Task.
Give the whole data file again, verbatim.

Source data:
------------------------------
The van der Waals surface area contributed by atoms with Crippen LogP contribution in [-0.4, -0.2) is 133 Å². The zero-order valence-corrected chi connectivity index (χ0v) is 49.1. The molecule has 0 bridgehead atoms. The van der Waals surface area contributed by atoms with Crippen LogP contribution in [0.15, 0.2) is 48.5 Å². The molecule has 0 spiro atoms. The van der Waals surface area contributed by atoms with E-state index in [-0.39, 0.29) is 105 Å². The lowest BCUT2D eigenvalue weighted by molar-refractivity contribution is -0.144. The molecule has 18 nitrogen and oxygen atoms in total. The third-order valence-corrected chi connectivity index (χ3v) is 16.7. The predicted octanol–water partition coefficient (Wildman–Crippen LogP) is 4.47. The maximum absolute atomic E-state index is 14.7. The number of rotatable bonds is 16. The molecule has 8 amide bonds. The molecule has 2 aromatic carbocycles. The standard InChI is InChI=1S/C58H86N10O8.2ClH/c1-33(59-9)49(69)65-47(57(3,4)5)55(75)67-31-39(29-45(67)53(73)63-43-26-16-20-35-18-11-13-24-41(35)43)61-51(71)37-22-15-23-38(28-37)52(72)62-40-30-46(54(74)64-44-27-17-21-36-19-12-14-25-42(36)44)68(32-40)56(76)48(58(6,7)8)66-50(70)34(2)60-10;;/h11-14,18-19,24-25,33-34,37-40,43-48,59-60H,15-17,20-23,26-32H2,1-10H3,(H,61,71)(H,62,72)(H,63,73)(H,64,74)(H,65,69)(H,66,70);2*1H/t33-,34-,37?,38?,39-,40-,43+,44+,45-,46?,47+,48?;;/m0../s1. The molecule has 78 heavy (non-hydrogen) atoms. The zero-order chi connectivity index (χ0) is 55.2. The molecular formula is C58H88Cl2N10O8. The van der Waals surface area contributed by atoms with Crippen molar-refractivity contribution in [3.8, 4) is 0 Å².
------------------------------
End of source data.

The van der Waals surface area contributed by atoms with Crippen LogP contribution in [-0.4, -0.2) is 133 Å². The zero-order valence-corrected chi connectivity index (χ0v) is 49.1. The molecule has 0 bridgehead atoms. The van der Waals surface area contributed by atoms with Crippen LogP contribution in [0.15, 0.2) is 48.5 Å². The molecule has 0 spiro atoms. The van der Waals surface area contributed by atoms with E-state index in [-0.39, 0.29) is 105 Å². The lowest BCUT2D eigenvalue weighted by molar-refractivity contribution is -0.144. The molecule has 18 nitrogen and oxygen atoms in total. The third-order valence-corrected chi connectivity index (χ3v) is 16.7. The predicted octanol–water partition coefficient (Wildman–Crippen LogP) is 4.47. The maximum absolute atomic E-state index is 14.7. The number of rotatable bonds is 16. The molecule has 8 amide bonds. The molecule has 2 aromatic carbocycles. The standard InChI is InChI=1S/C58H86N10O8.2ClH/c1-33(59-9)49(69)65-47(57(3,4)5)55(75)67-31-39(29-45(67)53(73)63-43-26-16-20-35-18-11-13-24-41(35)43)61-51(71)37-22-15-23-38(28-37)52(72)62-40-30-46(54(74)64-44-27-17-21-36-19-12-14-25-42(36)44)68(32-40)56(76)48(58(6,7)8)66-50(70)34(2)60-10;;/h11-14,18-19,24-25,33-34,37-40,43-48,59-60H,15-17,20-23,26-32H2,1-10H3,(H,61,71)(H,62,72)(H,63,73)(H,64,74)(H,65,69)(H,66,70);2*1H/t33-,34-,37?,38?,39-,40-,43+,44+,45-,46?,47+,48?;;/m0../s1. The molecule has 78 heavy (non-hydrogen) atoms. The zero-order chi connectivity index (χ0) is 55.2. The molecular formula is C58H88Cl2N10O8. The van der Waals surface area contributed by atoms with Crippen molar-refractivity contribution in [3.8, 4) is 0 Å².